Young Upstarts

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The Key To My Success: I Stopped Trying To Be A ‘Real Man’

by Brendon Watt, the Australian CFO of Access Consciousness

Drinking beer, hanging with the boys, battling through 60-hour weeks in a blue-collar job to support my family… I know all about being a ‘real man.’ The problem is, in my desperate attempt to ‘fit in’ and adhere to the unspoken rules of manhood, I found myself exhausted, broke and (like nine percent of American men) deeply depressed.

I was six-years old when I noticed how I was different, and I started to change my behavior. I remember thinking ‘what do I need to do to fit in?’ and cutting off parts of myself to look, act, and feel just like all the other boys. I was brilliant at it, too! I did all the right manly things.

Eventually, my childhood decision to ‘man up’ culminated at ‘rock bottom.’ I wound up broke, living in a tiny room at my mom’s house with my young child to support. I was so tired, depressed, hopeless. I literally thought I was the worst person in the whole world.

It was at this time in my life, ten years ago, that I decided to break the mold and start living life on my own terms. All this macho man stuff is just conditioning. It’s absolute bulls**t.

Now, I travel the world as a popular speaker, business and life mentor and Australian CFO of the global organization, Access Consciousness. The secret to my success is that he stopped trying to fit in. I stopped letting others define what was, and was not, possible for me and I started exploring what I was really capable of. I call it ‘living in a question’.

Many American men are struggling with the pressure of fitting in and this, in turn, is creating an epidemic of anxiety, depression and suicide. The greatest challenge for men are the social myths that they buy into. These include:

You are only worth as much as you earn.

Most people make money more relevant than jobs. I saw this a lot in the trade industry – men would define their status by how much money they earned, rather than who they are and how they contribute in other ways. This attitude means men don’t ask questions or see other possibilities. Their entire lives, they live with the thought ‘I’ve got to get up and go to work.’ But money is not the source of your life; you are.

You have to work hard to earn a good life.

The American point of view is that you’ve got to do it tough; you’ve got to pull yourself up from your own bootstraps. American men are taught you’ve got to work hard to make your money, but this attitude will always place a limit on what you can earn. We have to get rid of this idea that ‘if it’s not hard, it’s not worth doing.’ It’s not necessary to work hard to create greater.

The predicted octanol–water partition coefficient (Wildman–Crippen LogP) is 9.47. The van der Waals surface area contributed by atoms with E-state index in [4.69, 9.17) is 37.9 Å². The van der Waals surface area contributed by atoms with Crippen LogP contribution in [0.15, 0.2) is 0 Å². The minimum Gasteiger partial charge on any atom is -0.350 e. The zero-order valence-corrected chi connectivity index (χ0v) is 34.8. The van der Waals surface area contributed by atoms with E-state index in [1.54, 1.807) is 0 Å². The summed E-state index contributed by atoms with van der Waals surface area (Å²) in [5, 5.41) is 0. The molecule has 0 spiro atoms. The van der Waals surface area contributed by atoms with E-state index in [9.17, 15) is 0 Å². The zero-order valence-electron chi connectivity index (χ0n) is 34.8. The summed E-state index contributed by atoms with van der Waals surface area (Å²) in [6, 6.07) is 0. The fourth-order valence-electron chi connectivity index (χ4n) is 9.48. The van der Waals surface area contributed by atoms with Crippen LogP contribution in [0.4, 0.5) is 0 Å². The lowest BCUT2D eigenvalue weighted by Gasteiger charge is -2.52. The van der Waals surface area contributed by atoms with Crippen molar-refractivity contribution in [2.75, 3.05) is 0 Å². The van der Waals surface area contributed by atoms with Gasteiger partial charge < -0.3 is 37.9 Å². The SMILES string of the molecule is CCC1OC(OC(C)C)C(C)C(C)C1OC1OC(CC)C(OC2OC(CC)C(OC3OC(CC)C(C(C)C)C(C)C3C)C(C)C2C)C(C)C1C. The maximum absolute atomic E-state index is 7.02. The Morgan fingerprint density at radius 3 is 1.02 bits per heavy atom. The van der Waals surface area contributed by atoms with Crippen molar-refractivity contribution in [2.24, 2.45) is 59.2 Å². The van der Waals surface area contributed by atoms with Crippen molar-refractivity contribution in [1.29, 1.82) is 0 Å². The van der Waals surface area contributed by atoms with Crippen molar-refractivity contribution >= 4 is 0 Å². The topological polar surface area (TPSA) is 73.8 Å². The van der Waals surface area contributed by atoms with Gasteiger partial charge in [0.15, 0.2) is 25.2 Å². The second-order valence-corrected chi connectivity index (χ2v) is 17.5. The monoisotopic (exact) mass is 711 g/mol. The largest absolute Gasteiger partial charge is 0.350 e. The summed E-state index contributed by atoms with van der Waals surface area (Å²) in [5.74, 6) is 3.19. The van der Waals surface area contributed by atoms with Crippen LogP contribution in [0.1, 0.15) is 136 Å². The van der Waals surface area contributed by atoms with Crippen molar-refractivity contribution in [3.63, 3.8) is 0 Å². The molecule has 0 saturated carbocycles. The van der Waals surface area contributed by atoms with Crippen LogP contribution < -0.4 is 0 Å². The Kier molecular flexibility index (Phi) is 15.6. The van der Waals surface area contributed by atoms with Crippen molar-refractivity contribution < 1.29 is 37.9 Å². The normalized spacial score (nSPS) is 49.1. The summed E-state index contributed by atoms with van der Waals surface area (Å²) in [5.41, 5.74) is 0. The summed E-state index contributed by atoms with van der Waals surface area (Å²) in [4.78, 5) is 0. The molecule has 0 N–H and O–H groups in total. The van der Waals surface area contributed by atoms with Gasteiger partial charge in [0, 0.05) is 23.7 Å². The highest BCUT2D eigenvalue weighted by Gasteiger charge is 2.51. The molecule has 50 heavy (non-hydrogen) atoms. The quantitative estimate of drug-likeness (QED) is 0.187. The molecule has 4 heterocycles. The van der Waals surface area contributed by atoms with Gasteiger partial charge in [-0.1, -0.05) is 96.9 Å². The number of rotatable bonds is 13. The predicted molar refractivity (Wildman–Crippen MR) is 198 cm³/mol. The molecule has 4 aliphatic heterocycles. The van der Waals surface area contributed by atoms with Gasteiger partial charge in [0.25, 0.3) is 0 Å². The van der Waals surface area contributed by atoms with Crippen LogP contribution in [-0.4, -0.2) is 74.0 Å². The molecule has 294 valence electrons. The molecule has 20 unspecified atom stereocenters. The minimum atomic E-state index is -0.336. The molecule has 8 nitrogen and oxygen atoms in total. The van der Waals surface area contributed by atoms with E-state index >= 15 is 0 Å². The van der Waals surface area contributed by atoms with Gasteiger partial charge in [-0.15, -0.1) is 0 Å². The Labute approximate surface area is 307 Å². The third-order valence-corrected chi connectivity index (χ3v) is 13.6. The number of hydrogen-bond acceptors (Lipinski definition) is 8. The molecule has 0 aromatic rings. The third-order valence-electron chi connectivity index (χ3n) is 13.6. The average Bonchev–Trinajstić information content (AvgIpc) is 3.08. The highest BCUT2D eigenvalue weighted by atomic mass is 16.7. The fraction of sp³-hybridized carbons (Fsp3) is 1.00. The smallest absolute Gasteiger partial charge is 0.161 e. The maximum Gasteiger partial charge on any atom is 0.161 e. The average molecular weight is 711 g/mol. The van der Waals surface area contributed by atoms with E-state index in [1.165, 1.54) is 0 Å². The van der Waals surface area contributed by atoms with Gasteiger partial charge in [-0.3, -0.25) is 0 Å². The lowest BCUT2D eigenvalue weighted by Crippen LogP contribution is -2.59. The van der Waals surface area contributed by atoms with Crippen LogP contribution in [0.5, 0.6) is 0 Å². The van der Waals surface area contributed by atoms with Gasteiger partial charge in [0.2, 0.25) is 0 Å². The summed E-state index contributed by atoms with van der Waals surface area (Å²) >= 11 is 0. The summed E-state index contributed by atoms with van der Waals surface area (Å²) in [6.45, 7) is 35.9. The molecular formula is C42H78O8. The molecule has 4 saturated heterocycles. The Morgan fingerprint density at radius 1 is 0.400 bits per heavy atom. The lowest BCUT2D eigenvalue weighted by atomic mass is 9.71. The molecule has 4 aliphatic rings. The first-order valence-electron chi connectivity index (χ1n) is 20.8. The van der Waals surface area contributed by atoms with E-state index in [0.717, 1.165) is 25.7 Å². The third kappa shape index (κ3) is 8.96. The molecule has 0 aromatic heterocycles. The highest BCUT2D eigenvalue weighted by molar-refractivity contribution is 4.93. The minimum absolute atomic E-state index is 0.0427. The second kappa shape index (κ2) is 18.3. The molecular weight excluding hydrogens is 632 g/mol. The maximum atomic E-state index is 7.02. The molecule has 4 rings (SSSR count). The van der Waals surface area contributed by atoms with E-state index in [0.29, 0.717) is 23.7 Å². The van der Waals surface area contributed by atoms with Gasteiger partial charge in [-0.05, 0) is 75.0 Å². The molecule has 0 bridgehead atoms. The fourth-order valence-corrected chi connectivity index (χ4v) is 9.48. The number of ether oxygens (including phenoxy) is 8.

Emotional well-being doesn’t matter.

As men, we’re pressured to follow each other like ants – we’re never asked “Hey, what’s going to work for you?” Things like happiness and caring are not even offered as an option to American men. How many men are allowed to show how caring they are? How many guys feel comfortable saying ‘I’m choosing this because it makes me happy’?

Bravery is the same as courage.

There’s huge pressure on American men to be ‘real men,’ and it takes real courage to break that mold and be different. Not bravery – that’s about the troops going into battle. I’m talking about courage: the willingness to be different. It’s a tough choice; it took everything I had to be different but, at the end of the day, we have to start choosing what works for us.

For American men tired of maintaining the ‘macho’ persona here’s a final, key piece of advice. Think of yourself as a boy – remember every single thing you knew was possible when you were a kid – and ask yourself ‘When did I give that up?” What have you slowly given up, chopped down and whittled away just so you could fit in?


Brendon Watt is a speaker, entrepreneur, business and life mentor. He is the Australian CFO of Access Consciousness®, a set of simple-yet-profound tools currently transforming lives in 173 countries, and the facilitator of several special Access programs including Joy of Business. Drawing upon his transformation from a struggling tradesman and single dad to global speaker, Brendon facilitates classes and workshops all over the world, encouraging others to step out of judgement and into a more authentic, fulfilling life.


This is an article contributed to Young Upstarts and published or republished here with permission. All rights of this work belong to the authors named in the article above.

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